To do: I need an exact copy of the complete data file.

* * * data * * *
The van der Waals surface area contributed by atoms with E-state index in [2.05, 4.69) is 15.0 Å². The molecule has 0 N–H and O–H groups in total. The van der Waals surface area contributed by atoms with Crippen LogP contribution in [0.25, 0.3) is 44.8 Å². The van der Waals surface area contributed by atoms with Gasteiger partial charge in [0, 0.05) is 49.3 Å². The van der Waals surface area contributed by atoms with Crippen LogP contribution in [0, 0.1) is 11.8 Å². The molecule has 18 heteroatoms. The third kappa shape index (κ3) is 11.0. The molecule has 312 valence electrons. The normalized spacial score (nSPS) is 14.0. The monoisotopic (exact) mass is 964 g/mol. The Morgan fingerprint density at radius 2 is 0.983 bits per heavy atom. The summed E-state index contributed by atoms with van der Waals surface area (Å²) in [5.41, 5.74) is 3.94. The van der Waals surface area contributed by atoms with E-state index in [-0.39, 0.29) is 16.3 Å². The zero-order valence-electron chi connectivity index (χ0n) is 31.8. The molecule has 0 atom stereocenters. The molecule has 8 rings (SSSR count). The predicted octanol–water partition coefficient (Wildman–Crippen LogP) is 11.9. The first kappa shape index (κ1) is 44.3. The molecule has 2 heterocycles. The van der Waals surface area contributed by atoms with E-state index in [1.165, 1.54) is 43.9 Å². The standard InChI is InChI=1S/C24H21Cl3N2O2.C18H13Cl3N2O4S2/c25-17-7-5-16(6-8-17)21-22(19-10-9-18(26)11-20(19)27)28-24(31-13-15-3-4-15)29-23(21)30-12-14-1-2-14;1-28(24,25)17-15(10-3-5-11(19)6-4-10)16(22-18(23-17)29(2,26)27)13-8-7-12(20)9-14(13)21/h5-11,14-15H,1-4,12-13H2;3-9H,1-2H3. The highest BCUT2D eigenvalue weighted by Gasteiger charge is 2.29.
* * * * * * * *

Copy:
The van der Waals surface area contributed by atoms with E-state index in [2.05, 4.69) is 15.0 Å². The molecule has 0 N–H and O–H groups in total. The van der Waals surface area contributed by atoms with Crippen LogP contribution in [0.25, 0.3) is 44.8 Å². The van der Waals surface area contributed by atoms with Gasteiger partial charge in [0, 0.05) is 49.3 Å². The van der Waals surface area contributed by atoms with Crippen LogP contribution in [0, 0.1) is 11.8 Å². The molecule has 18 heteroatoms. The third kappa shape index (κ3) is 11.0. The molecule has 312 valence electrons. The normalized spacial score (nSPS) is 14.0. The monoisotopic (exact) mass is 964 g/mol. The Morgan fingerprint density at radius 2 is 0.983 bits per heavy atom. The summed E-state index contributed by atoms with van der Waals surface area (Å²) in [5.41, 5.74) is 3.94. The van der Waals surface area contributed by atoms with E-state index in [-0.39, 0.29) is 16.3 Å². The zero-order valence-electron chi connectivity index (χ0n) is 31.8. The molecule has 0 atom stereocenters. The molecule has 8 rings (SSSR count). The predicted octanol–water partition coefficient (Wildman–Crippen LogP) is 11.9. The first kappa shape index (κ1) is 44.3. The molecule has 2 heterocycles. The van der Waals surface area contributed by atoms with E-state index in [1.165, 1.54) is 43.9 Å². The standard InChI is InChI=1S/C24H21Cl3N2O2.C18H13Cl3N2O4S2/c25-17-7-5-16(6-8-17)21-22(19-10-9-18(26)11-20(19)27)28-24(31-13-15-3-4-15)29-23(21)30-12-14-1-2-14;1-28(24,25)17-15(10-3-5-11(19)6-4-10)16(22-18(23-17)29(2,26)27)13-8-7-12(20)9-14(13)21/h5-11,14-15H,1-4,12-13H2;3-9H,1-2H3. The highest BCUT2D eigenvalue weighted by Gasteiger charge is 2.29.